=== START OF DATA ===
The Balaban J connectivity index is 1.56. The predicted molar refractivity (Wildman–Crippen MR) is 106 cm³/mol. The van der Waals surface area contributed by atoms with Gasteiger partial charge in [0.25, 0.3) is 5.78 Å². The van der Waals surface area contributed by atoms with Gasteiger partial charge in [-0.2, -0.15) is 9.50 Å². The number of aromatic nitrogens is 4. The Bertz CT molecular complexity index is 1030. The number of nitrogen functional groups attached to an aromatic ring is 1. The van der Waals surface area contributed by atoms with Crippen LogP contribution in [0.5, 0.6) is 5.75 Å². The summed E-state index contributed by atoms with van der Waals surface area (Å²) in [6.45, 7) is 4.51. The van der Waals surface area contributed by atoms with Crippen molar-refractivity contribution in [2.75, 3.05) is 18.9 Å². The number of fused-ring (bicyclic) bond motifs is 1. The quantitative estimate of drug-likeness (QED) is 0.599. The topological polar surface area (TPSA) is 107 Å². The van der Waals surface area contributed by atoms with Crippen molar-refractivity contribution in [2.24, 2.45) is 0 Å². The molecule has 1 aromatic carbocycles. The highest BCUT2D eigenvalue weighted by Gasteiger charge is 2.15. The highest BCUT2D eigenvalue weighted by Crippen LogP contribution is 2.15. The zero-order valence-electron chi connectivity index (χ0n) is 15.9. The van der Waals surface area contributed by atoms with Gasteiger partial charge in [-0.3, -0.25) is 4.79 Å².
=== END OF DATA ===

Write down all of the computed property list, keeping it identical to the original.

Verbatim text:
The Balaban J connectivity index is 1.56. The predicted molar refractivity (Wildman–Crippen MR) is 106 cm³/mol. The van der Waals surface area contributed by atoms with Gasteiger partial charge in [0.25, 0.3) is 5.78 Å². The van der Waals surface area contributed by atoms with Gasteiger partial charge in [-0.2, -0.15) is 9.50 Å². The number of aromatic nitrogens is 4. The Bertz CT molecular complexity index is 1030. The number of nitrogen functional groups attached to an aromatic ring is 1. The van der Waals surface area contributed by atoms with Crippen LogP contribution in [0.5, 0.6) is 5.75 Å². The summed E-state index contributed by atoms with van der Waals surface area (Å²) in [6.45, 7) is 4.51. The van der Waals surface area contributed by atoms with Crippen molar-refractivity contribution in [2.75, 3.05) is 18.9 Å². The number of fused-ring (bicyclic) bond motifs is 1. The quantitative estimate of drug-likeness (QED) is 0.599. The topological polar surface area (TPSA) is 107 Å². The van der Waals surface area contributed by atoms with Crippen molar-refractivity contribution in [2.24, 2.45) is 0 Å². The molecule has 1 aromatic carbocycles. The highest BCUT2D eigenvalue weighted by Gasteiger charge is 2.15. The highest BCUT2D eigenvalue weighted by Crippen LogP contribution is 2.15. The zero-order valence-electron chi connectivity index (χ0n) is 15.9. The van der Waals surface area contributed by atoms with Gasteiger partial charge in [-0.3, -0.25) is 4.79 Å².